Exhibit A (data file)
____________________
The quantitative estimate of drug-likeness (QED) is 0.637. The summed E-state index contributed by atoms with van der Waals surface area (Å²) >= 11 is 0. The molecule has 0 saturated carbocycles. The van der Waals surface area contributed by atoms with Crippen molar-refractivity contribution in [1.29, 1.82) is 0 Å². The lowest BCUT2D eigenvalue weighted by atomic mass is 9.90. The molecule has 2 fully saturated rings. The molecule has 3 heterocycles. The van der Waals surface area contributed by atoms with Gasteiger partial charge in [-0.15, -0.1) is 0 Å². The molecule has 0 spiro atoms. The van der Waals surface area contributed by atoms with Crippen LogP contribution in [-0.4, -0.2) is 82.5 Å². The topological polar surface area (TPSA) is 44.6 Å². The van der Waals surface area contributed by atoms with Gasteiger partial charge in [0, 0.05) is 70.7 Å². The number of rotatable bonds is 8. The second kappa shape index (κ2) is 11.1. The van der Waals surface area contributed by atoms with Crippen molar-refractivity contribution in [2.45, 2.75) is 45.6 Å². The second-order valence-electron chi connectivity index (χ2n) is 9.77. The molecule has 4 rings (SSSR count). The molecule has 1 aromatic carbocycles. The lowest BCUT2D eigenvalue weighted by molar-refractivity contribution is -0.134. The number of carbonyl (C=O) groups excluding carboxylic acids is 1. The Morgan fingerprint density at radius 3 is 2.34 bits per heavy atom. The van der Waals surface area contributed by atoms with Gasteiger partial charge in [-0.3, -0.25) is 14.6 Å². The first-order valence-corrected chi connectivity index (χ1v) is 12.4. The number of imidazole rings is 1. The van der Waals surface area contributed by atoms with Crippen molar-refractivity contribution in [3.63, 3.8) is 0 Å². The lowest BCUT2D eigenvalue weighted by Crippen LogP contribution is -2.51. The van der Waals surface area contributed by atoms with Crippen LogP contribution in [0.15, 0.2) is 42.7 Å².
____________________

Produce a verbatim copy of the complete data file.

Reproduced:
The quantitative estimate of drug-likeness (QED) is 0.637. The summed E-state index contributed by atoms with van der Waals surface area (Å²) >= 11 is 0. The molecule has 0 saturated carbocycles. The van der Waals surface area contributed by atoms with Crippen molar-refractivity contribution in [1.29, 1.82) is 0 Å². The lowest BCUT2D eigenvalue weighted by atomic mass is 9.90. The molecule has 2 fully saturated rings. The molecule has 3 heterocycles. The van der Waals surface area contributed by atoms with Gasteiger partial charge in [-0.15, -0.1) is 0 Å². The molecule has 0 spiro atoms. The van der Waals surface area contributed by atoms with Crippen LogP contribution in [-0.4, -0.2) is 82.5 Å². The topological polar surface area (TPSA) is 44.6 Å². The van der Waals surface area contributed by atoms with Gasteiger partial charge in [0, 0.05) is 70.7 Å². The number of rotatable bonds is 8. The second kappa shape index (κ2) is 11.1. The van der Waals surface area contributed by atoms with Crippen molar-refractivity contribution in [2.45, 2.75) is 45.6 Å². The second-order valence-electron chi connectivity index (χ2n) is 9.77. The molecule has 4 rings (SSSR count). The molecule has 1 aromatic carbocycles. The lowest BCUT2D eigenvalue weighted by molar-refractivity contribution is -0.134. The number of carbonyl (C=O) groups excluding carboxylic acids is 1. The Morgan fingerprint density at radius 3 is 2.34 bits per heavy atom. The van der Waals surface area contributed by atoms with Gasteiger partial charge in [-0.3, -0.25) is 14.6 Å². The first-order valence-corrected chi connectivity index (χ1v) is 12.4. The number of imidazole rings is 1. The van der Waals surface area contributed by atoms with Crippen molar-refractivity contribution in [3.63, 3.8) is 0 Å². The lowest BCUT2D eigenvalue weighted by Crippen LogP contribution is -2.51. The van der Waals surface area contributed by atoms with Crippen LogP contribution in [0.15, 0.2) is 42.7 Å².